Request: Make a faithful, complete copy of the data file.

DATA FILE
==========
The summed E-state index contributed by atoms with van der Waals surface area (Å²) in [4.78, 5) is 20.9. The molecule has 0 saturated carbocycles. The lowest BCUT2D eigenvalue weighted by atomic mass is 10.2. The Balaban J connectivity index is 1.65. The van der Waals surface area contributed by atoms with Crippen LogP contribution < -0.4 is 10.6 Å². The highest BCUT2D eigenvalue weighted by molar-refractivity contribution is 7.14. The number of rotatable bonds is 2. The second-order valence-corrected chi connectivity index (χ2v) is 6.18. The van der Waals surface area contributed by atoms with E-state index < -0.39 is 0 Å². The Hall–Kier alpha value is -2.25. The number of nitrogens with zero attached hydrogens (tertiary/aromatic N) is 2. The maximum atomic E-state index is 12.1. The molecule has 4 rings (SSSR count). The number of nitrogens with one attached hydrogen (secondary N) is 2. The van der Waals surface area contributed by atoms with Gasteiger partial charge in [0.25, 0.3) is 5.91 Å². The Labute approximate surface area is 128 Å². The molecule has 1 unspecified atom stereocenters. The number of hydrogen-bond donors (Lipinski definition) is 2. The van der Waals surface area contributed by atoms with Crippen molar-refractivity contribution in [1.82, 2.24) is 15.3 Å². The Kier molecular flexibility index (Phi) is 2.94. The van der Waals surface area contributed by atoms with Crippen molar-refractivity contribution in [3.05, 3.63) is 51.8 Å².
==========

The summed E-state index contributed by atoms with van der Waals surface area (Å²) in [4.78, 5) is 20.9. The molecule has 0 saturated carbocycles. The lowest BCUT2D eigenvalue weighted by atomic mass is 10.2. The Balaban J connectivity index is 1.65. The van der Waals surface area contributed by atoms with Crippen LogP contribution < -0.4 is 10.6 Å². The highest BCUT2D eigenvalue weighted by molar-refractivity contribution is 7.14. The number of rotatable bonds is 2. The second-order valence-corrected chi connectivity index (χ2v) is 6.18. The van der Waals surface area contributed by atoms with E-state index < -0.39 is 0 Å². The Hall–Kier alpha value is -2.25. The number of nitrogens with zero attached hydrogens (tertiary/aromatic N) is 2. The maximum atomic E-state index is 12.1. The molecule has 4 rings (SSSR count). The number of nitrogens with one attached hydrogen (secondary N) is 2. The van der Waals surface area contributed by atoms with Gasteiger partial charge in [0.25, 0.3) is 5.91 Å². The Labute approximate surface area is 128 Å². The molecule has 1 unspecified atom stereocenters. The number of hydrogen-bond donors (Lipinski definition) is 2. The van der Waals surface area contributed by atoms with Crippen molar-refractivity contribution in [1.82, 2.24) is 15.3 Å². The Kier molecular flexibility index (Phi) is 2.94. The van der Waals surface area contributed by atoms with Crippen molar-refractivity contribution in [3.05, 3.63) is 51.8 Å².